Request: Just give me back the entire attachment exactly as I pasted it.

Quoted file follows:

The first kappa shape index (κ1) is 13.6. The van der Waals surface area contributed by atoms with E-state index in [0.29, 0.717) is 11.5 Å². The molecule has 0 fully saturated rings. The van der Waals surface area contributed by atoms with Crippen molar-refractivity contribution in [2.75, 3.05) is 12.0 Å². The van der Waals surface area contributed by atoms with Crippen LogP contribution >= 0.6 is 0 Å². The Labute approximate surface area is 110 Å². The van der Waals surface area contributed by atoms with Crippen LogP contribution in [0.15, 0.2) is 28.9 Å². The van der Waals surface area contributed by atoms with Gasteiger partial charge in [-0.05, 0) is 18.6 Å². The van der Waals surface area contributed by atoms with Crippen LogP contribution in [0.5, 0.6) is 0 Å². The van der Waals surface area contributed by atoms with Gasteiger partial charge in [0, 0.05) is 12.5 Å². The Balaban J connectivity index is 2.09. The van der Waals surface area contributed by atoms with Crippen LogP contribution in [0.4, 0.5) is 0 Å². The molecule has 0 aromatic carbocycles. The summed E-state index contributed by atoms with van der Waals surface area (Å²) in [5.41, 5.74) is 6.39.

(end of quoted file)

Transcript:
The first kappa shape index (κ1) is 13.6. The van der Waals surface area contributed by atoms with E-state index in [0.29, 0.717) is 11.5 Å². The molecule has 0 fully saturated rings. The van der Waals surface area contributed by atoms with Crippen molar-refractivity contribution in [2.75, 3.05) is 12.0 Å². The van der Waals surface area contributed by atoms with Crippen LogP contribution >= 0.6 is 0 Å². The Labute approximate surface area is 110 Å². The van der Waals surface area contributed by atoms with Crippen LogP contribution in [0.15, 0.2) is 28.9 Å². The van der Waals surface area contributed by atoms with Gasteiger partial charge in [-0.05, 0) is 18.6 Å². The van der Waals surface area contributed by atoms with Crippen LogP contribution in [0.5, 0.6) is 0 Å². The van der Waals surface area contributed by atoms with Gasteiger partial charge in [0, 0.05) is 12.5 Å². The Balaban J connectivity index is 2.09. The van der Waals surface area contributed by atoms with Crippen LogP contribution in [0.4, 0.5) is 0 Å². The molecule has 0 aromatic carbocycles. The summed E-state index contributed by atoms with van der Waals surface area (Å²) in [5.41, 5.74) is 6.39.